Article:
Olivia released a shuddering breath. “I loved him. I loved him very much, and I should have made sure he knew that.” She wiped at her nose. “I just tried so hard to be cool, to not cling to him, to finally be the one who wasn’t so obviously at the mercy of the other person in the relationship. I wanted power and control more than I wanted him.” She sobbed. “But that was wrong, and I was wrong. I guess he mistook all that for indifference, thought I didn’t care, and now he’s gone.” She rubbed her eyes, smearing mascara and eyeliner without so much as a passing thought to her appearance. “I just wanted things to work out this time, this one time. I wanted it to be different. But here I am!” she exclaimed, clapping her hands before her and allowing her coat to fall to the marble floor. Her tone was now cold, sarcastic. “I’m alone on Valentine’s Day and I’ll probably die this way.” Ashamed and suddenly overwhelmed by self-pity, Olivia covered her face with her hands. She cried against her palms, unintelligibly begging for some divine intervention, for salvation from loneliness. She cursed Scott and his new girlfriend (which Olivia assumed he must have – what else kept someone busy on Valentine’s Day?) and then cursed herself for cursing Scott, for being petty and stupid. She berated herself into some state of composure, then allowed her hands to fall to her sides. Once more, she faced the painting.

A guttural scream exploded from her lips and reverberated back to her from the empty aisles as a terrifying sound, so Olivia knew she had to make it stop lest she scared anyone else. She clasped her hands over her mouth and stared with wide, petrified eyes at the painting that had changed, that had most certainly changed, that had definitely changed. The young man featured front and center had turned, had somehow shifted to directly face Olivia. His expression had drastically softened, like he was sympathetic to her pathetic whimpering. In his right hand was a dark red rose. Olivia could easily and readily identify which bush it had come from.

Olivia looked about wildly, curious if her outburst had attracted any attention at all. No one appeared to be rushing over. There were no strangers nearby to validate the impossible event she had just witnessed. Should she call someone over? Would she be believed? Would anyone else see what she was seeing? She returned her gaze to the painting.

Olivia thought she was going to vomit and then pass out, simply keel over. The painting had changed again.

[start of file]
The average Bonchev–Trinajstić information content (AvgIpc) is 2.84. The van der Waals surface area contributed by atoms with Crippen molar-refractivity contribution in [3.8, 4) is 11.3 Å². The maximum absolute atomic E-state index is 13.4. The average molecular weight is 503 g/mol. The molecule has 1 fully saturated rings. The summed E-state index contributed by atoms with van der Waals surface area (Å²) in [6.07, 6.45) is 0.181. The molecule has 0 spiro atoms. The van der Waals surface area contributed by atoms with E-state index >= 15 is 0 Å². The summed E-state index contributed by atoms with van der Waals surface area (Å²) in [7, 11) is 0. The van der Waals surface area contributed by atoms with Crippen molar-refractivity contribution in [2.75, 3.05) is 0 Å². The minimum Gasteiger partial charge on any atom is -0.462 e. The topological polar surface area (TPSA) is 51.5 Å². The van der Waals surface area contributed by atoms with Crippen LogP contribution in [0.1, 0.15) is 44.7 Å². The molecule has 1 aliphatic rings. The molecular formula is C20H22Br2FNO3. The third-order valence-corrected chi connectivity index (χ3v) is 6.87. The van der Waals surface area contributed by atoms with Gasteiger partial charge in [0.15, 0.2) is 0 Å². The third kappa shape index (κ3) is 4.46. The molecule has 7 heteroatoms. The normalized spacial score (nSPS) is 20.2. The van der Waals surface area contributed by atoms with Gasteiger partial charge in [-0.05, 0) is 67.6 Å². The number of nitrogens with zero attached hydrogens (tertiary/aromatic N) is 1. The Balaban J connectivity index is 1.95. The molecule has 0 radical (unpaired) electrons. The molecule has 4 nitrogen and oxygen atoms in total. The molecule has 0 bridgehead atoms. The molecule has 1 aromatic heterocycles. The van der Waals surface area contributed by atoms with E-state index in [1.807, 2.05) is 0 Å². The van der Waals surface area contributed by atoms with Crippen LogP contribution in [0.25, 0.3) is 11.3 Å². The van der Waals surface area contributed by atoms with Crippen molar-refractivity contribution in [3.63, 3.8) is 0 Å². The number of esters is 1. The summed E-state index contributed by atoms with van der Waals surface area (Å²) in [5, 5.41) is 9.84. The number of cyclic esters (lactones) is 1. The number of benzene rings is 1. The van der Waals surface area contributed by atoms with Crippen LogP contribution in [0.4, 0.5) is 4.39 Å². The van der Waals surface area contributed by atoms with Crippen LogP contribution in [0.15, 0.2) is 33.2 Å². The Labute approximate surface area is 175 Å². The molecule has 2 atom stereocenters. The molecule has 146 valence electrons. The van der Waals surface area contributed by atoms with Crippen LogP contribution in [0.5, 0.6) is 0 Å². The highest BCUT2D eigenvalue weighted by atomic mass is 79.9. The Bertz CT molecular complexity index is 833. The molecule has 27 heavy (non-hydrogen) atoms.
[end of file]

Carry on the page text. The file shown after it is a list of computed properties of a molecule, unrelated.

The young man was smiling kindly, very kindly, in a way that almost calmed Olivia, who was on the verge of becoming hysterical. His arms were spread wide, as if he were offering her something. Guided by an unfamiliar instinct, Olivia looked at the floor beneath the painting. There lay the dark red rose the young man had been holding.

Slowly, breathing deeply, Olivia bent to retrieve the rose. The stem was covered in thorns, real enough that Olivia pricked her pointer finger and it began to bleed. The petals were soft and the fragrance was strong. It made Olivia smile. In spite of the lunacy, the sheer insanity of it all, Olivia smiled. She looked to the young man in the painting to thank him, but the expression of gratitude died on her lips. The painting was as it was before, as it should be. Olivia gasped. It was so bizarre that she was transfixed, unable to look away. She reached out her free hands, the one not holding the rose, to touch the painting, to ascertain if it was real, or if there might be some technological trickery at work.

A throat cleared itself behind her.

Nearly screaming aloud again, Olivia wheeled around to find the employee who had been so stingy with the wine and cheese standing behind her. “Ma’am, don’t touch the paintings,” he instructed in a bored tone of voice. “Also, we’re closing now. You’re going to have to leave.”

“Oh, oh, okay,” Olivia mumbled, pale and confused. The employee, seemingly oblivious to Olivia’s distress, turned away. He trotted down the hall, and Olivia scooped up her coat, careful not to lay eyes on the painting in case it changed again, in which chase she would have a heart attack and die. She hurried to the exit, but not before she mumbled a hurried and terribly confused, “thank you.”